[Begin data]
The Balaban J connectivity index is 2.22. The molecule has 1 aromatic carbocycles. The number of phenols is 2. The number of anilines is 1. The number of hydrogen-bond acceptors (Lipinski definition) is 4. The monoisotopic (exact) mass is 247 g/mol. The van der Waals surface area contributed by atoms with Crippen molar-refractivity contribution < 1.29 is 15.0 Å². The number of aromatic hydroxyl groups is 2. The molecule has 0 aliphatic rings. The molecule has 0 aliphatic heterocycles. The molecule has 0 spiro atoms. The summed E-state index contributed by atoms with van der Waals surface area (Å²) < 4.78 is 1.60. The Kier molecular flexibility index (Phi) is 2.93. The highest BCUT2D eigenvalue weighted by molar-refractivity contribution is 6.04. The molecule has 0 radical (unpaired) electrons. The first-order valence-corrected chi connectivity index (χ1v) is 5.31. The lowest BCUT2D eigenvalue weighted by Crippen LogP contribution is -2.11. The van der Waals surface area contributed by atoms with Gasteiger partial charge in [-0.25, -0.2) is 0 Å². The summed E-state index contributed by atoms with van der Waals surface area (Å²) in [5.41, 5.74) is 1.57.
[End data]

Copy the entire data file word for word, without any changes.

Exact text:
The Balaban J connectivity index is 2.22. The molecule has 1 aromatic carbocycles. The number of phenols is 2. The number of anilines is 1. The number of hydrogen-bond acceptors (Lipinski definition) is 4. The monoisotopic (exact) mass is 247 g/mol. The van der Waals surface area contributed by atoms with Crippen molar-refractivity contribution < 1.29 is 15.0 Å². The number of aromatic hydroxyl groups is 2. The molecule has 0 aliphatic rings. The molecule has 0 aliphatic heterocycles. The molecule has 0 spiro atoms. The summed E-state index contributed by atoms with van der Waals surface area (Å²) < 4.78 is 1.60. The Kier molecular flexibility index (Phi) is 2.93. The highest BCUT2D eigenvalue weighted by molar-refractivity contribution is 6.04. The molecule has 0 radical (unpaired) electrons. The first-order valence-corrected chi connectivity index (χ1v) is 5.31. The lowest BCUT2D eigenvalue weighted by Crippen LogP contribution is -2.11. The van der Waals surface area contributed by atoms with Gasteiger partial charge in [-0.25, -0.2) is 0 Å². The summed E-state index contributed by atoms with van der Waals surface area (Å²) in [5.41, 5.74) is 1.57.